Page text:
By: Economic & Finance Report
2019 was not the year of the hedge fund. Many hedge funds in 2019 were strapped for cash and liquidity was not as readily available, as in previous years.
According to Bloomberg news wire, hedge funds will be reporting more losses and closures for the 5th year in a row. More then 4,000 hedgefunds have liquidated in the past five years (HedgeFund Research Inc).
The reasons have varied on why hedge funds have been closing in recent years, such as investors revolting, or wanting their money earlier from the funds, to simply hedgefund officers getting tired on running their funds and family owned offices.
The profits have not been there as well. There are various reasons of funds closing at rapid paces, but take note this is a trend that may continue until the profits are there.
Credit: Bloomberg.com, Hedgefund Research Inc
1) The oil cartel OPEC and their allies are being called on for dramatic action to avert a crash in oil prices. They are being called on to cut production of crude oil to keep oil prices high, while the world is facing a looming flood of oil from American production. If they don’t restrict production, the world faces an oversupply of about 800,000 barrels per day in the first half of 2020.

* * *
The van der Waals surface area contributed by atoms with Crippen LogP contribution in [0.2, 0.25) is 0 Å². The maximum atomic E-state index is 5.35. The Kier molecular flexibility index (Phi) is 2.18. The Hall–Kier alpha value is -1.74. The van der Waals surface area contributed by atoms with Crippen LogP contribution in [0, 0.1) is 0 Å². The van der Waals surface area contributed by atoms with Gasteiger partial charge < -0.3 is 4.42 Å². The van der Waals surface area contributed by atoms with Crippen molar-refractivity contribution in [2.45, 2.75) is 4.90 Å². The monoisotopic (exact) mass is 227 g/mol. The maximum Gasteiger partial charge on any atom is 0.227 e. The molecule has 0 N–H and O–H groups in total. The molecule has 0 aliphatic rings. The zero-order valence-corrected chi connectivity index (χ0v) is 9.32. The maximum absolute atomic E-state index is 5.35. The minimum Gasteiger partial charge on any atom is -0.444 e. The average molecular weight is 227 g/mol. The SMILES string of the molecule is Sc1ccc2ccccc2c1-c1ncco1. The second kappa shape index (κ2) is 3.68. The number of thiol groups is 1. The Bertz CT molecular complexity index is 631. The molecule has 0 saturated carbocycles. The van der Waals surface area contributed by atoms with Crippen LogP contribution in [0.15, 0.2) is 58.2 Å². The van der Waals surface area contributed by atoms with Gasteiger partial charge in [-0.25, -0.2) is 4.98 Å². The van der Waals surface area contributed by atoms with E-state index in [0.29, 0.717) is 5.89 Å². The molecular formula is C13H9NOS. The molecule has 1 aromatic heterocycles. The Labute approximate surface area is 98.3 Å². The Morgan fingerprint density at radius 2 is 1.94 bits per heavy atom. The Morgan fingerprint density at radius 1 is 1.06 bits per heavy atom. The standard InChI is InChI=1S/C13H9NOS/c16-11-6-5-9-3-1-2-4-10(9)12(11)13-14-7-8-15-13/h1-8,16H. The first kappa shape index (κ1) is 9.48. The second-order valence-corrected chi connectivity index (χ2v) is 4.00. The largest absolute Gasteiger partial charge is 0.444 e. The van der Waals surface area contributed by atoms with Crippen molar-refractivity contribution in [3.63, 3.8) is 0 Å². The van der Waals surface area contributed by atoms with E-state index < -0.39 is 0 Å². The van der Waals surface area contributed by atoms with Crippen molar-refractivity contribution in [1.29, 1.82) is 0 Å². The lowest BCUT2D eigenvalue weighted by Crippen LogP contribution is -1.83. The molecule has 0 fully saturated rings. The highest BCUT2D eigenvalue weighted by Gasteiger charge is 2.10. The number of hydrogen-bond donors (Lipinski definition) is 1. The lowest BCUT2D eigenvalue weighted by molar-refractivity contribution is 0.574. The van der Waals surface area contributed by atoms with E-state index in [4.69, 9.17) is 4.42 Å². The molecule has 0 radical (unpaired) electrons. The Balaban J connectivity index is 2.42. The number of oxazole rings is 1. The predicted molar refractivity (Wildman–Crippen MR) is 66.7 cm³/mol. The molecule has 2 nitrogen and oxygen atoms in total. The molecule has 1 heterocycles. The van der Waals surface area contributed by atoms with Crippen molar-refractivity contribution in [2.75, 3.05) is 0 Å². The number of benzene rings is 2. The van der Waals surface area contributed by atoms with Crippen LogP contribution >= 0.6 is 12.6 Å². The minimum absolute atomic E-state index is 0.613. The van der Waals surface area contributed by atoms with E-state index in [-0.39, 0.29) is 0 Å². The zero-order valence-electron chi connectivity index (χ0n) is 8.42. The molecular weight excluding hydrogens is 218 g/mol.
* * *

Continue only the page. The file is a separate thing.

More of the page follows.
2) Businesses are under a constant threat of ransomware attacks with increasing consequences of financial loses. Every business or organization from large corporations, health care systems, universities and small businesses are at risk. These targets must use defensive methods, but those costs time, money and resources to do. The FBI estimates there are several thousand ransomware attacks each day.
3) Stock market closings for – 4 DEC 19:
Dow 27,649.78 up 146.97
Nasdaq 8,566.67 up 46.03
S&P 500 3,112.76 up 19.56
10 Year Yield: up at 1.78%
Oil: up at $56.32